Early modernist sculptors such as Brancusi, Picasso, Arp, and Matisse sought to reduce forms to their essences in the creation of artworks that might be thought of as “things-in-themselves.” While their experiments often approached that status, the past half-century of critical carping has emphasized the latent social and political ramifications of their works. For all their reductive intentions, their art remains man-made.
Stones have the god of nature on their side. Perceived as delightful freaks of nature, viewing stones cannot be accused of being merely expressionistic bagatelles; they seem to have no axes to grind; no attached egos or personalities to promote, models to exploit, or careers to help establish. As anonymous readymades, they assume a fascinating role as pure art objects, artworks escaped from the taint of the artist.
The seven contemporary artists of this exhibition have variously responded to the idea of scholars’ rocks, generally with reactions of reverence and awe. Meng Zhao’s masterful creations emulate the look of scholars’ rocks in the fragile medium of clay. Smooth, subtly hued glazes simulate the glimmering sheen of stones whose surfaces have been altered over centuries by the flow of water. Jessica Hutchins’ ceramic and paper-mâche sculptures are simulated rocks that evoke the mountain-scapes of Chinese landscape painting in color and striations, sometimes in large-scale forms. Photographer Skeet McAuley has similarly played with scale in five-foot tall photographs of stones that make them appear as actual mountains. McAuley reverses the illusionism, causing stones that were chosen for their microcosmic evocation of mountains to appear as real ones.
The illusion that stones embody is similarly probed by Andrea Cohen whose carved sculptures are hybrid landscapes made from Styrofoam, an ultra-synthetic compound that may be more durable than rock. Jacci Den Hartog’s polyurethane sculptures are extrapolations of details from Chinese landscape paintings in the form of scholars’ rocks. The slick synthetic material emulates the painterly effects of distant mists and waterfalls as they have been traditionally depicted. Den Hartog’s works are gorgeous tributes that bring to life that great tradition.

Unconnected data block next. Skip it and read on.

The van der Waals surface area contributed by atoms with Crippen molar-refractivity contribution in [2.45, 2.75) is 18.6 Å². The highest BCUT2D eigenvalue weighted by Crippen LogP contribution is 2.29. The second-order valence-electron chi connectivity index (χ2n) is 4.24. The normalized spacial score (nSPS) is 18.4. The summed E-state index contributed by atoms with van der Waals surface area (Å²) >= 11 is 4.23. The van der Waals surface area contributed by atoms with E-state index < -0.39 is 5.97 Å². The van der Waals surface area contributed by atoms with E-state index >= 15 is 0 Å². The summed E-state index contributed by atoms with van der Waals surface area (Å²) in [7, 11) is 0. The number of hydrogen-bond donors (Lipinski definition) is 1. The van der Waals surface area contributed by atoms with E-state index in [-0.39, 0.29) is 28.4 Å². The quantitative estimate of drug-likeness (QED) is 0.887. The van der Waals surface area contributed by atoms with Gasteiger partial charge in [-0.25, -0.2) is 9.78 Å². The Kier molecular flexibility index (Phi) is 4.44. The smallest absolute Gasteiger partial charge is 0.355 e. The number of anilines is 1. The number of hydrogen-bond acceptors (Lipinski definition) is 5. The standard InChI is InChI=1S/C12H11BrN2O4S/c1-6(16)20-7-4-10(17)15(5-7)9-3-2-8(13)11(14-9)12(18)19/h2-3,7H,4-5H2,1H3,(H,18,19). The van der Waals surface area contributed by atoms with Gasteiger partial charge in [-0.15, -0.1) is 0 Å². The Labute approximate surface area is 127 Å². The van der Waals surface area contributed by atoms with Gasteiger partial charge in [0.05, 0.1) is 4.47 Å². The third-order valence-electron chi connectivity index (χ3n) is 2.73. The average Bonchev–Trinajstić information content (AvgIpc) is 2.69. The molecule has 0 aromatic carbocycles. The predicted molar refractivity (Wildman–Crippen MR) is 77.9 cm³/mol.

Richard Turner’s plaster sculptures take the formal properties of scholars’ rocks into a more abstract direction. His craggy, irregularly textured, white casts of assemblages of everyday objects emulate raw forms of stone while at the same time evoking the powerful expressionistic artworks of artists like Peter Voulkos. Impressed with the idea that scholars’ rocks are conduits for further creativity, Rachelle Rojany offers a carved piece of chloride that serves as a strange pencil-holder. The sculpture incorporates the tools of art-making into its flexible, utilitarian form.
Although varied in intention, medium, and appearance, the contemporary artworks here all seem to pose the age-old question, “Can art compete with nature?” The works seem rightfully a bit intimidated by the audacious, irrational textures, colors, and vectors of “real” rocks. As postmodernism develops in the new century, its practitioners seem more and more cognizant of past art historical forms that transcend the limitations of high modernism. With their inventive investigations of scholars’ rocks, the artists of this exhibition contribute new ways of thinking about natural forms, illusionism, and the idealism of the art-making impulse.
Critic and independent curator Michael Duncan is a Corresponding Editor for Art in America. His writings have focused on maverick artists of the twentieth century, West Coast modernism, twentieth century figuration, and contemporary California art. His curatorial projects include surveys and recontextualizations of works by Pavel Tchelitchew, Sister Corita Kent, Kim MacConnel, Lorser Feitelson, Eugene Berman, Richard Pettibone, and Wallace Berman.